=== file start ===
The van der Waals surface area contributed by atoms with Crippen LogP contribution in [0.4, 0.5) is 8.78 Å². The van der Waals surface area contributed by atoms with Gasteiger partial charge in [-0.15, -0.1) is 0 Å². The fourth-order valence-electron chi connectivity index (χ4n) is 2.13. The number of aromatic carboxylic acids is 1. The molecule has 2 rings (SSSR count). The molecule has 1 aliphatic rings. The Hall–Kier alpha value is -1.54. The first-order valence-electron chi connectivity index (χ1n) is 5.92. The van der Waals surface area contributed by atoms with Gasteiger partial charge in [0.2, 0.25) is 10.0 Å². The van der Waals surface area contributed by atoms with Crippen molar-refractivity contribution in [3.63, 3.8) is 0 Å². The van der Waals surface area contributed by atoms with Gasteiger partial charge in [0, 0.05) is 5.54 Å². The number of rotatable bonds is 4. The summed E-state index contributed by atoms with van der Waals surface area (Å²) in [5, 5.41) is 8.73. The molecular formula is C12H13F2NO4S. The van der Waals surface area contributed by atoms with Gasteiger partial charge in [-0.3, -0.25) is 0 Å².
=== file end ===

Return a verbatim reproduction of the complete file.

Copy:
The van der Waals surface area contributed by atoms with Crippen LogP contribution in [0.4, 0.5) is 8.78 Å². The van der Waals surface area contributed by atoms with Gasteiger partial charge in [-0.15, -0.1) is 0 Å². The fourth-order valence-electron chi connectivity index (χ4n) is 2.13. The number of aromatic carboxylic acids is 1. The molecule has 2 rings (SSSR count). The molecule has 1 aliphatic rings. The Hall–Kier alpha value is -1.54. The first-order valence-electron chi connectivity index (χ1n) is 5.92. The van der Waals surface area contributed by atoms with Gasteiger partial charge in [0.2, 0.25) is 10.0 Å². The van der Waals surface area contributed by atoms with Crippen molar-refractivity contribution in [3.63, 3.8) is 0 Å². The van der Waals surface area contributed by atoms with Gasteiger partial charge in [0, 0.05) is 5.54 Å². The number of rotatable bonds is 4. The summed E-state index contributed by atoms with van der Waals surface area (Å²) in [5, 5.41) is 8.73. The molecular formula is C12H13F2NO4S. The van der Waals surface area contributed by atoms with Gasteiger partial charge in [-0.3, -0.25) is 0 Å².